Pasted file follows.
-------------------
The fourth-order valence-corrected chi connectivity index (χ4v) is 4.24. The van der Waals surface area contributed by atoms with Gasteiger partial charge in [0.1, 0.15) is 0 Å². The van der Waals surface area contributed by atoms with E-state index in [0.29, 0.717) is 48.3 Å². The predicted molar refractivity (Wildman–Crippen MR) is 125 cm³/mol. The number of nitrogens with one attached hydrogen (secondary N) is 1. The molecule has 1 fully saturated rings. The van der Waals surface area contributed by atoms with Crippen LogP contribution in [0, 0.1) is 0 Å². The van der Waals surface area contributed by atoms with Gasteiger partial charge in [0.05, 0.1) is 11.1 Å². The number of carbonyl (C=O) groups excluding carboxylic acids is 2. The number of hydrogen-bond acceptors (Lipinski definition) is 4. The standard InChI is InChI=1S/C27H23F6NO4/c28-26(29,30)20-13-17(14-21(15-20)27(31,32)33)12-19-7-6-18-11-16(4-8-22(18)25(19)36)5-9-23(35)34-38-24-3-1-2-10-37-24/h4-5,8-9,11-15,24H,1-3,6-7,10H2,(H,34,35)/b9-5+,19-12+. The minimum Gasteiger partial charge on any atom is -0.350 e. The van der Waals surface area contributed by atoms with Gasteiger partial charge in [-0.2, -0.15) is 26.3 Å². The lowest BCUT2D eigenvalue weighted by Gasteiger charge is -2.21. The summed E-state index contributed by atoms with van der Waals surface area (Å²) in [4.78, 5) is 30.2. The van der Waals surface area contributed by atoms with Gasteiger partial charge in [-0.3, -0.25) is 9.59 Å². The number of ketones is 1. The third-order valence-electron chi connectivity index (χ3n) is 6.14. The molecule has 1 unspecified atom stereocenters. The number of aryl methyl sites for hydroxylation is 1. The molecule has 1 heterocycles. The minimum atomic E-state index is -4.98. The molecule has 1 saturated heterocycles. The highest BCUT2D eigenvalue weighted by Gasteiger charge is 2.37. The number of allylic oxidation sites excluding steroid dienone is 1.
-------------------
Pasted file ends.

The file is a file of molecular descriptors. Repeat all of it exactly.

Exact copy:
The fourth-order valence-corrected chi connectivity index (χ4v) is 4.24. The van der Waals surface area contributed by atoms with Gasteiger partial charge in [0.1, 0.15) is 0 Å². The van der Waals surface area contributed by atoms with E-state index in [0.29, 0.717) is 48.3 Å². The predicted molar refractivity (Wildman–Crippen MR) is 125 cm³/mol. The number of nitrogens with one attached hydrogen (secondary N) is 1. The molecule has 1 fully saturated rings. The van der Waals surface area contributed by atoms with Crippen LogP contribution in [0, 0.1) is 0 Å². The van der Waals surface area contributed by atoms with Gasteiger partial charge in [0.05, 0.1) is 11.1 Å². The number of carbonyl (C=O) groups excluding carboxylic acids is 2. The number of hydrogen-bond acceptors (Lipinski definition) is 4. The standard InChI is InChI=1S/C27H23F6NO4/c28-26(29,30)20-13-17(14-21(15-20)27(31,32)33)12-19-7-6-18-11-16(4-8-22(18)25(19)36)5-9-23(35)34-38-24-3-1-2-10-37-24/h4-5,8-9,11-15,24H,1-3,6-7,10H2,(H,34,35)/b9-5+,19-12+. The minimum Gasteiger partial charge on any atom is -0.350 e. The van der Waals surface area contributed by atoms with Gasteiger partial charge in [-0.2, -0.15) is 26.3 Å². The lowest BCUT2D eigenvalue weighted by Gasteiger charge is -2.21. The summed E-state index contributed by atoms with van der Waals surface area (Å²) in [4.78, 5) is 30.2. The van der Waals surface area contributed by atoms with Gasteiger partial charge in [-0.3, -0.25) is 9.59 Å². The number of ketones is 1. The third-order valence-electron chi connectivity index (χ3n) is 6.14. The molecule has 1 unspecified atom stereocenters. The number of aryl methyl sites for hydroxylation is 1. The molecule has 1 heterocycles. The minimum atomic E-state index is -4.98. The molecule has 1 saturated heterocycles. The highest BCUT2D eigenvalue weighted by Gasteiger charge is 2.37. The number of allylic oxidation sites excluding steroid dienone is 1.